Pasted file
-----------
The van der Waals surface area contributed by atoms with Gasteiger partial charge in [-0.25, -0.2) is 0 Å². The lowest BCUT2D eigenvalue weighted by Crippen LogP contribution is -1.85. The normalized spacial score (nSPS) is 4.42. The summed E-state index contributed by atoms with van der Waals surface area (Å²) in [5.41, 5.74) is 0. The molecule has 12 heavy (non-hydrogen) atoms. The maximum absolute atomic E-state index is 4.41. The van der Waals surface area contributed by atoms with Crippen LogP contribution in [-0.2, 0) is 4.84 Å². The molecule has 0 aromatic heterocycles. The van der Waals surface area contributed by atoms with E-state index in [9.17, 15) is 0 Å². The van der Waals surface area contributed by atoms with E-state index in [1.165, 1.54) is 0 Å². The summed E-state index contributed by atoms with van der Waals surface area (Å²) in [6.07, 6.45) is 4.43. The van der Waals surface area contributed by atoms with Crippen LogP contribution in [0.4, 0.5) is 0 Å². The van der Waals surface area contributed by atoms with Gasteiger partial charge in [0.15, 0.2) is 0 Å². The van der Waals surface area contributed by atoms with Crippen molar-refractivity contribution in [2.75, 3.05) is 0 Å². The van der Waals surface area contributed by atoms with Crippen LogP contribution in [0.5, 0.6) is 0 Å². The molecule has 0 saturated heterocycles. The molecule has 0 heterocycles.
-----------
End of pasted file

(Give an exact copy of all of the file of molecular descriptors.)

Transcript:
The van der Waals surface area contributed by atoms with Gasteiger partial charge in [-0.25, -0.2) is 0 Å². The lowest BCUT2D eigenvalue weighted by Crippen LogP contribution is -1.85. The normalized spacial score (nSPS) is 4.42. The summed E-state index contributed by atoms with van der Waals surface area (Å²) in [5.41, 5.74) is 0. The molecule has 12 heavy (non-hydrogen) atoms. The maximum absolute atomic E-state index is 4.41. The van der Waals surface area contributed by atoms with Crippen LogP contribution in [-0.2, 0) is 4.84 Å². The molecule has 0 aromatic heterocycles. The van der Waals surface area contributed by atoms with E-state index in [9.17, 15) is 0 Å². The van der Waals surface area contributed by atoms with E-state index in [1.165, 1.54) is 0 Å². The summed E-state index contributed by atoms with van der Waals surface area (Å²) in [6.07, 6.45) is 4.43. The van der Waals surface area contributed by atoms with Crippen LogP contribution in [0.4, 0.5) is 0 Å². The van der Waals surface area contributed by atoms with Gasteiger partial charge in [0.15, 0.2) is 0 Å². The van der Waals surface area contributed by atoms with Crippen molar-refractivity contribution in [2.75, 3.05) is 0 Å². The van der Waals surface area contributed by atoms with Crippen LogP contribution in [0.5, 0.6) is 0 Å². The molecule has 0 saturated heterocycles. The molecule has 0 heterocycles.